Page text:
• Outdoor ATMs. Thieves often have an easier time affixing skimming devices, which steal your card's information, to isolated, easily accessible outdoor machines. Skimming devices are usually hidden over an ATM's card slot, and can be difficult to spot. If possible, use an ATM inside a financial institution or retail store. If you must use an outdoor ATM, aim for one in a busy, well-lit area, and check the card reader for any components that don't look quite right.
  • Gas station pumps. Like outdoor ATMs, gas station card readers also provide ideal opportunities for skimming. Pumps that aren't monitored closely make it easy for thieves to attach skimming devices or small cameras to a card reader without detection. Before you swipe, examine card readers for anything that looks suspicious.
  • On the Web. Making online purchases with a debit card is risky--your information can be compromised at multiple points in a transaction. Data breaches, unsecured wireless Internet connections, or malicious software on your own computer all could put your data at risk. Opt for your credit card when shopping online--and even then, only buy items from businesses you trust.
  • Restaurants. Handing your debit card over to a restaurant server at the end of a meal also can be risky. A server who disappears to run your card could be privately nabbing your card information, as well. You simply don't know--so it's better to turn to your credit card or cash in this instance.
For more information, read "Crooks Use High-Tech Scams to Commit Fraud," watch "Guard Your Plastic Cards," and listen to "Debit and Credit Card Liability, Protection From Fraud" in the Home & Family Finance Resource Center.

Technology topics explored on HandFF Radio

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WASHINGTON (2/3/12)--Sunday's Home & Family Finance Radio program covers platform technology, Internet coupons, online safety and identity theft.

The show, which you also can hear later via the Internet, features Paul Berry, Washington, D.C., journalist and broadcaster, discussing these topics with special guests:

  • "The Age of the Platform." Phil Simon, Henderson, Nev., author, "The Age of the Platform: How Amazon, Apple, Facebook and Google Have Redefined Business," explains how four leading companies are changing the personal technology market.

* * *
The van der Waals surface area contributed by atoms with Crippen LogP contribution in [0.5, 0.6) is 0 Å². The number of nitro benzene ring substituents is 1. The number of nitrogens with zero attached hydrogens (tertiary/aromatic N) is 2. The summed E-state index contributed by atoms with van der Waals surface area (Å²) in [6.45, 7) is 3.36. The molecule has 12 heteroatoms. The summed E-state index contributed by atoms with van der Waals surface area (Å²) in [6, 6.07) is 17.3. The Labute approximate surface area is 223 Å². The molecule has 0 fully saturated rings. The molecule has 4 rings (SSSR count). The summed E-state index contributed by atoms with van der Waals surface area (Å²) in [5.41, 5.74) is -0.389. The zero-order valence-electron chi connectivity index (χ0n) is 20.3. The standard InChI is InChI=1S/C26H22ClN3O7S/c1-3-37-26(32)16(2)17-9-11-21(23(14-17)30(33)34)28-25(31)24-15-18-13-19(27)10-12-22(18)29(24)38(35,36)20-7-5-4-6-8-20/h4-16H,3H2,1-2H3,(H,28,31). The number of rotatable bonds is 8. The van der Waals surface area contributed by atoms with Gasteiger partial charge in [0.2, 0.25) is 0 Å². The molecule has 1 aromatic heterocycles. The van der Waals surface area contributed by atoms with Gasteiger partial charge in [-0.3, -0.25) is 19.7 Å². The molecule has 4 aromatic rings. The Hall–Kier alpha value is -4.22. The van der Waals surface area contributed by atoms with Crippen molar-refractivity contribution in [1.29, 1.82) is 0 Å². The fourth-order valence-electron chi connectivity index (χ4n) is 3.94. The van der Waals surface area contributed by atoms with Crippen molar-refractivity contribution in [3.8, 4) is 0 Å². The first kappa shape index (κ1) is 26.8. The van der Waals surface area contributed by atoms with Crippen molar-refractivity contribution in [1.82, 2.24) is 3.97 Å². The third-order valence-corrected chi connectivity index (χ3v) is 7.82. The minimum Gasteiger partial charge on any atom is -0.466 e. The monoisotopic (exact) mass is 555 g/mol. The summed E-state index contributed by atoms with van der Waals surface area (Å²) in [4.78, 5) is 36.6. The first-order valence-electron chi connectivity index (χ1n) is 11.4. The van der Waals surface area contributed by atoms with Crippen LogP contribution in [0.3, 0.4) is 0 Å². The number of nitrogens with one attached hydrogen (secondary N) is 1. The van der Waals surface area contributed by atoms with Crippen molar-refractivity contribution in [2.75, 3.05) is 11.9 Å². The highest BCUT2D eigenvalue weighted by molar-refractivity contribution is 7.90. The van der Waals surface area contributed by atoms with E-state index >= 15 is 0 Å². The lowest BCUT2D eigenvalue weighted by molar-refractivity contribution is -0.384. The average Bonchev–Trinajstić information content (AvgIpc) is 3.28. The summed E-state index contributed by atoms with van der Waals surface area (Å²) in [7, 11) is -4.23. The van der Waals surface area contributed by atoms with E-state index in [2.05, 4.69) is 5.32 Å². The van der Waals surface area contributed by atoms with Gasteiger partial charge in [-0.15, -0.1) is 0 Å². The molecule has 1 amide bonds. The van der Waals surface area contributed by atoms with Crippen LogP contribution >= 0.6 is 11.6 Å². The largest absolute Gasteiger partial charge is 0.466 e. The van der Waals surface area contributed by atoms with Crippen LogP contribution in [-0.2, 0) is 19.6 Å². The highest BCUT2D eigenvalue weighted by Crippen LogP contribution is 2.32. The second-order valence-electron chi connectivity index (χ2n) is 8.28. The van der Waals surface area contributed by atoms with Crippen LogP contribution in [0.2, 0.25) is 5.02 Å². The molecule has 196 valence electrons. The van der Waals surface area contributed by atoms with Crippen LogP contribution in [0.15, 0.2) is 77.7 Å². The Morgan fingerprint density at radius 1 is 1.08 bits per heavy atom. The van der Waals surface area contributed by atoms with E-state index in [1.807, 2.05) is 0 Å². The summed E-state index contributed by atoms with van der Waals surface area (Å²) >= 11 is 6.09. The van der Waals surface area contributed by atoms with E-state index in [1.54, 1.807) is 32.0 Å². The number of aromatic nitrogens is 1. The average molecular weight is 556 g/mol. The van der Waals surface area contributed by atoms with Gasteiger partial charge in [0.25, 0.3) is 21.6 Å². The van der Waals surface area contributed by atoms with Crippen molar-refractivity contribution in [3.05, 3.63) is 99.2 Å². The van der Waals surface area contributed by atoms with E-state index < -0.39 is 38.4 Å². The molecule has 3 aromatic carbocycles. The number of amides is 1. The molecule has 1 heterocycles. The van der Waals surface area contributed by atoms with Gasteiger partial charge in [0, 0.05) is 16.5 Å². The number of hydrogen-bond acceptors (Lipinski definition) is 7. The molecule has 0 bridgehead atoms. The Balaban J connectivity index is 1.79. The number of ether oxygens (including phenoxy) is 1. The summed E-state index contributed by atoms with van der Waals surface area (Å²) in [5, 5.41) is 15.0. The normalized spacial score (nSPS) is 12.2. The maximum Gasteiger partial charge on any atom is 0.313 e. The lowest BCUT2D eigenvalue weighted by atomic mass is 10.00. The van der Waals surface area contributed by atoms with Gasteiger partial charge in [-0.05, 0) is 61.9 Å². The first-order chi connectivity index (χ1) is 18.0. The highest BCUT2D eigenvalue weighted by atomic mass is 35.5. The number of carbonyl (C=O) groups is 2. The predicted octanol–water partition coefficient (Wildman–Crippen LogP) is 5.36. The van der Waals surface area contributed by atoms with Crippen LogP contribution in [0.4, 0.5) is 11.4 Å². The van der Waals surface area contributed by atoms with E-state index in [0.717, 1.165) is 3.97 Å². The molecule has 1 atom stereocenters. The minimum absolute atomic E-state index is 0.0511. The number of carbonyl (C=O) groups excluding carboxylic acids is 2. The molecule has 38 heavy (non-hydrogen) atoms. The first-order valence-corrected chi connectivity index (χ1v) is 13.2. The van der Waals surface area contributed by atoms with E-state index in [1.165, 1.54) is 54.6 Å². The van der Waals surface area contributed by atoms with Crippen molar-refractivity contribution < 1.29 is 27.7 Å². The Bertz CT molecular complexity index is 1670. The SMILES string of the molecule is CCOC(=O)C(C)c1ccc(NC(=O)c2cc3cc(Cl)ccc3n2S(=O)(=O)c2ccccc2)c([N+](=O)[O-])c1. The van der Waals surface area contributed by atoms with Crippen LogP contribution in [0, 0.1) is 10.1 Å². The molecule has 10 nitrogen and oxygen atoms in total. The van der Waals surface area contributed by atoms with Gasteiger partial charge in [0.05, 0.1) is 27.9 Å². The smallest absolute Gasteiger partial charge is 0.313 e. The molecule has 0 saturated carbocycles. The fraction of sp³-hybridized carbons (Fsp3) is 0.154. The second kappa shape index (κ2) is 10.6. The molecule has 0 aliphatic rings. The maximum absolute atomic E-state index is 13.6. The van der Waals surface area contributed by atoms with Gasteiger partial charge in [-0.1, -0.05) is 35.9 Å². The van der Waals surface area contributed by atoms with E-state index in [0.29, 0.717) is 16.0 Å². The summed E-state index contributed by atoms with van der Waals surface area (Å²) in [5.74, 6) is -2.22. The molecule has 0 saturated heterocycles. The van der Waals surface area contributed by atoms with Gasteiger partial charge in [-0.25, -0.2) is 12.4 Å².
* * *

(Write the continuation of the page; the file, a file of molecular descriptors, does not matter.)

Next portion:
• "Save With Internet Coupons." Stephanie Nelson, The Coupon Mom, Atlanta, reveals how you can save as much as $6,000 a year using online coupons.
  • "How to Avoid Online Fraud." Chris Morran, senior editor, The Consumerist, Philadelphia, offers advice for steering clear of online fraud when researching purchases or shopping online.
  • "The Truth About Identity Theft." Jim Stickley, security expert and author, "The Truth About Identity Theft," San Diego, discusses strategies for protecting your identity from high-tech scams. Stickley is chief technology officer with TraceSecurity, a CUNA Strategic Services provider.
Home & Family Finance is a resource center for personal finance information at the Credit Union National Association (CUNA). The radio show is sponsored by CO-OP Network, the national credit union ATM network; Cabot Creamery Cooperative, maker of award-winning cheddar; and the Defense Credit Union Council and member credit unions, serving those who serve the country worldwide.

Home & Family Finance airs Sundays at 3 p.m. ET on the Radio America Network. The show also is carried on American Forces Radio Network. The one-hour program devoted to consumer finance issues is brought to you by America's credit unions and their 90 million members, and is presented by CO-OP Network.

CUNA and Radio America are podcasting Home & Family Finance through iTunes, Podcast Alley, Odeo, and other popular podcast library sites, as well as on Radio America and CUNA's websites.

For more information, read "Shop By the Rules With Coupons" and "Recognize Online Review Fraud" and watch "How to Prevent Identity Theft" in the Home & Family Finance Resource Center.